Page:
Monthly Archives: July 2018
Puthuvayil Narayana Panicker is known as the Father of the Library Movement in the Indian state of Kerala. The activities of the Kerala Grandhasala Sanghom that he initiated triggered a popular cultural movement in Kerala which produced universal literacy in the state in the 1990s.
Panicker was born on 1 March 1909 in Jamjamjum to Govinda Pillai and Janaky Amma at Neelamperoor, India. In 1926 he started the Sanadanadharmam Library as a teacher in his hometown.he was a teacher and his influence on society was much greater than many of his time.
Panicker led the formation of Thiruvithaamkoor Granthasala Sangham (Travancore Library Association) in 1945 with 47 rural libraries. The slogan of the organization was ‘Read and Grow’. Later on, with the formation of Kerala State in 1956, it became Kerala Granthasala Sangham (KGS). He traveled to the villages of Kerala proclaiming the value of reading. He succeeded in bringing some 6,000 libraries into this network. Grandhasala Sangham won the prestigious ‘Krupsakaya Award’ from UNESCO in 1975. Panicker was the General Secretary of Sangham for 32 years, until 1977, when it was taken over by the State Government. It became the Kerala State Library Council, with an in-built democratic structure and funding.
After his organization was taken over by the State, Panicker became subject to political interference. In 1977 he responded by founding the Kerala Association for Non-formal Education and Development (KANFED). KANFED was instrumental in starting the Kerala State Literacy Mission, which led Kerala to its universal literacy movement. Thus, Kerala became the first state which achieved universal literacy.
Panicker took a keen interest in promoting Agricultural Books Corners, The Friendship Village Movement (Sauhrudagramam), Reading Programmes for Families, Grants for Books and building libraries and Best Reader’s Award P.N. Panicker Foundation.
Panicker died on 19 June 1995, at age 86. The Government of Kerala acknowledged his contributions and ordered that 19 June be observed, annually, as Vaayanadinam (Day of Reading) with a week-long series of activities at schools and public institutions to honor his contributions to the cause of literacy, education and library movement.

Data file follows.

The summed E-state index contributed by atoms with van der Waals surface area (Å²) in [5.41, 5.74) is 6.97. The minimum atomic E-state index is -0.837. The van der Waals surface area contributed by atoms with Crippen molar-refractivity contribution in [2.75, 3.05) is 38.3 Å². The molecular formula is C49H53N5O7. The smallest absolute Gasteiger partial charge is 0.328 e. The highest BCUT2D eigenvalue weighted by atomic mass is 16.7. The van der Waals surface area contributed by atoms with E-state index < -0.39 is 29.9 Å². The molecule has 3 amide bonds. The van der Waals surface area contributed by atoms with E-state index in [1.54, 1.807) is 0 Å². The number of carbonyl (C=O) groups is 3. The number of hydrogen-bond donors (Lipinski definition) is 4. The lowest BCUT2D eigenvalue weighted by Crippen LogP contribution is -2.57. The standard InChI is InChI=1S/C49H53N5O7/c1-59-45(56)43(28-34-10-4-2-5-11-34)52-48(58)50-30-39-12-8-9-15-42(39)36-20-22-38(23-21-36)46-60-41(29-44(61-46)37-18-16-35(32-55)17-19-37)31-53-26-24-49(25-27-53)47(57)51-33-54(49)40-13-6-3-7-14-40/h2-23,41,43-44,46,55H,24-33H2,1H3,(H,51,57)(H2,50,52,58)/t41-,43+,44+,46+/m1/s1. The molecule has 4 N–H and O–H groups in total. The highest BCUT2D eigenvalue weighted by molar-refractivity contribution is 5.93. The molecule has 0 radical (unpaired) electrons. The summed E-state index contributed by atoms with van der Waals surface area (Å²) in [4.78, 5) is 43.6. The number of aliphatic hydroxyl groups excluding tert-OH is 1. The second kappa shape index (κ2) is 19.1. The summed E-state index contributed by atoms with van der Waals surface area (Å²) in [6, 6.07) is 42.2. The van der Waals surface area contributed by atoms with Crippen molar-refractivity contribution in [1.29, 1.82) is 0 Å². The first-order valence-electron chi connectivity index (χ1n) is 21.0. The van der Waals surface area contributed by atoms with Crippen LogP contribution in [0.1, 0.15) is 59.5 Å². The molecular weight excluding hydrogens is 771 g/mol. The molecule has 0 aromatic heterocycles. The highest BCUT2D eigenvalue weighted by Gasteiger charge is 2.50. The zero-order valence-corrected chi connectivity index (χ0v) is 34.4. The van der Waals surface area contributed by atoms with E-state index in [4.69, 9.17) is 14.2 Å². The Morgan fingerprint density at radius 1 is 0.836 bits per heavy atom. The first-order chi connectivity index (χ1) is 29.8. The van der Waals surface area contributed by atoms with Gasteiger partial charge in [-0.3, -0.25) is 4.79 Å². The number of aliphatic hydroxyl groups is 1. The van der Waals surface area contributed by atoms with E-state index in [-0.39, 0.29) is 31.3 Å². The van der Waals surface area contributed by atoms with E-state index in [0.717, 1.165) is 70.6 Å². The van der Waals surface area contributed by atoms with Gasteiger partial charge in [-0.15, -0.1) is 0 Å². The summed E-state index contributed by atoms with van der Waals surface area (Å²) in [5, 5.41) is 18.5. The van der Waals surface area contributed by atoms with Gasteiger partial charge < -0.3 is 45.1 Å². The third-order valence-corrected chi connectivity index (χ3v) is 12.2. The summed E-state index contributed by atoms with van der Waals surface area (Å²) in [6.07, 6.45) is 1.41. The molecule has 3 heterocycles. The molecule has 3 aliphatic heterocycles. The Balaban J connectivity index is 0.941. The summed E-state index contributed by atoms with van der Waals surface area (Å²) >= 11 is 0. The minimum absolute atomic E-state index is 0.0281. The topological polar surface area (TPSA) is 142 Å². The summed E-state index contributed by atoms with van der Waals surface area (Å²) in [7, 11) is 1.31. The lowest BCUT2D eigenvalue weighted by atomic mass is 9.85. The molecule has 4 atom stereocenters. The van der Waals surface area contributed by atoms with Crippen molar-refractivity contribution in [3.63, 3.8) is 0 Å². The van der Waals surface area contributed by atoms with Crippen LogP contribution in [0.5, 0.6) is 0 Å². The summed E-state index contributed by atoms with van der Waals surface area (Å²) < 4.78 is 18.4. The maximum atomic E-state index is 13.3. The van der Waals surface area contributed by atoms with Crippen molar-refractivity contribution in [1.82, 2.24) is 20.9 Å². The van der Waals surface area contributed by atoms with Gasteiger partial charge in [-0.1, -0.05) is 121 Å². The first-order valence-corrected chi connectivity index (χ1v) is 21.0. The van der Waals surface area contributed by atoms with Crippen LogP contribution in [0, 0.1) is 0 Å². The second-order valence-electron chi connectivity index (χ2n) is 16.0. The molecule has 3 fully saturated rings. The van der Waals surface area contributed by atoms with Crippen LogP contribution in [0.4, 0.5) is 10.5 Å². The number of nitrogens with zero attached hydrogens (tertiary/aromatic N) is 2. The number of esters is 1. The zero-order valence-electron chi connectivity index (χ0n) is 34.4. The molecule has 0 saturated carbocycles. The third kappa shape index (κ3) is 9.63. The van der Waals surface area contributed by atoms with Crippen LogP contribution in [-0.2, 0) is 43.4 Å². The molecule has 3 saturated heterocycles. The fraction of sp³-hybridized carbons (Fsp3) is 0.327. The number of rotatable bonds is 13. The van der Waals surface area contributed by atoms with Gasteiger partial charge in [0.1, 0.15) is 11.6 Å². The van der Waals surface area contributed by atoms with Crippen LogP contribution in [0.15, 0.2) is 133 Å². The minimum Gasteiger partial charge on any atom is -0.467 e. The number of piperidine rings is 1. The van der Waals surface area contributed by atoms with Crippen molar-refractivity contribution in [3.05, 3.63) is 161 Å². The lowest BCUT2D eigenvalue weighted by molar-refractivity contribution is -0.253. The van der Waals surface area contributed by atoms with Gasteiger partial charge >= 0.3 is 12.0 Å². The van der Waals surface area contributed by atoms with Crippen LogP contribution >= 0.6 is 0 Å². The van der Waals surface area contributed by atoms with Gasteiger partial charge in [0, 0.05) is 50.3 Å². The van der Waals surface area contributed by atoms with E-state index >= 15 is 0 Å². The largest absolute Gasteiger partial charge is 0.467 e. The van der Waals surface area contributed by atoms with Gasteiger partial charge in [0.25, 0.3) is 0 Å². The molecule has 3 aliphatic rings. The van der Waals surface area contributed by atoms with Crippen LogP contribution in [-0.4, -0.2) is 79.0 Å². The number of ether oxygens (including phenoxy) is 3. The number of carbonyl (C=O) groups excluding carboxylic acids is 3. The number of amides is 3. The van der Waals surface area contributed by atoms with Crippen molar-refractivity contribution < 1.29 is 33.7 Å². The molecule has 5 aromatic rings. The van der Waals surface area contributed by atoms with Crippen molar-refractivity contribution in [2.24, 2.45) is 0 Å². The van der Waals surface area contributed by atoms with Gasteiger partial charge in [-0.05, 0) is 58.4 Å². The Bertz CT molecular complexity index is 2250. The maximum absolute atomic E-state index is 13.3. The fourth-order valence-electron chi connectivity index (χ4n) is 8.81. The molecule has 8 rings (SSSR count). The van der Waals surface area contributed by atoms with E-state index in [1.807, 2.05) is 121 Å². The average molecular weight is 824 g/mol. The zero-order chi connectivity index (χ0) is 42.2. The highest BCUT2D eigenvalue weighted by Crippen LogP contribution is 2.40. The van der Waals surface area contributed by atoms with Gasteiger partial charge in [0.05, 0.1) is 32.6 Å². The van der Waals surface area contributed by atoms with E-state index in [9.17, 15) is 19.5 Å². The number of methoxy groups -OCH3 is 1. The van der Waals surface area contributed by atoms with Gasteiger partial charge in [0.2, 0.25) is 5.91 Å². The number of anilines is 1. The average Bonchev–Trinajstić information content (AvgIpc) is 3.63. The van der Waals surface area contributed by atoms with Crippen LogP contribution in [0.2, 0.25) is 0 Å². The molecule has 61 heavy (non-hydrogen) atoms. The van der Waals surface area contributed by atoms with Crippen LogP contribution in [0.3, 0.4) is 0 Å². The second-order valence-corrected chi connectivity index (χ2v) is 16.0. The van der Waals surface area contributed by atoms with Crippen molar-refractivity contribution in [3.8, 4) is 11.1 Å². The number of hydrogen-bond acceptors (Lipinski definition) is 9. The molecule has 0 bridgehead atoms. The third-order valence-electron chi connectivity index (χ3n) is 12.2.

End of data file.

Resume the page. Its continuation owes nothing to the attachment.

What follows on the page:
The Department of Posts honored Panicker by issuing a commemorative postage stamp on 21 June 2004.
His birth centenary was celebrated under the auspices of the P. N. Panicker Foundation in 2010.
Tirot Sing, also known as U Tirot Sing, was one of the chiefs of the Khasi people in the early 19th century. He drew his lineage from the Syiemlieh clan. He was Syiem (chief) of Nongkhlaw, part of the Khasi Hills. His surname was Syiem. He was a constitutional head sharing corporate authority with his Council, generally representatives of leading clans within his territory. Tirot Sing fought against British attempts to take over control of the Khasi Hills.
He died on 17 July 1835. His death is commemorated in Meghalaya, India as U Tirot Sing Day.
Anglo-Khasi War and Martyrdom
The British already had gained control over the Brahmaputra valley after concluding the Treaty of Yandabo in 1826. Between their possessions in Sylhet and the newly acquired possessions in Lower Assam intervened the Khasi Hills. They wanted to construct a road through this area to connect Guwahati with Sylhet to save weeks of travel and malariouscountry. David Scott, the agent to the British Governor-General for the Northern Territory, found out that U Tirot Sing was interested in regaining possessions in the duars ( passes into Assam) in return for the permission for the road project. After a two-day session of the durbar (court) the assembly agreed to the proposal of the British. Work on the road was started. When Balaram Singh, Raja of Ranee, disputed U Tirot Sing’s claims to the duars, he went with a party of armed men in December 1828 to establish his claim. He was confident that the British would support him, but instead was confronted by a party of sepoys who blocked his passage. When news came that the British were reinforcing forces in Assam, U Tirot Sing convened a Durbar again and passed orders for the British to evacuate Nongkhlaw. The British paid no heed, and the Khasis attacked the British garrison in Nongkhlaw on 4 April 1829. His men killed two British officers, and thus unleashed the fury of British retaliation. Military operations against U Tirot Sing and other Khasi chiefs were started immediately. In the Anglo-Khasi War, the Khasis lacked firearms and had only swords, shields, bows and arrows. They were untrained in the British type of warfare and soon found that it was impossible to engage in open battle against an enemy who could kill from a distance. Instead, they resorted to guerrilla activity, which dragged on for about four years. Tirot Sing fought with only with native weapons such as a sword and shield, he was shot at by the British and had to hide in a cave and was eventually captured by the British in January 1833 and deported to Dhaka the location of his hiding place was given by a chief of his who was bribed with gold coins by the British. He died on 17 July 1835. His death anniversary is commemorated every year as a state holiday in Meghalaya.
Artist’s rendering of Tirot Sing
Mr. Krishna Nand Singh, librarian joined KV Umroi Cantt, Meghalaya (Silchar Region) on 12.07.2018, consequent upon his transfer from KV Khammam Telangana (Hyderabad Region).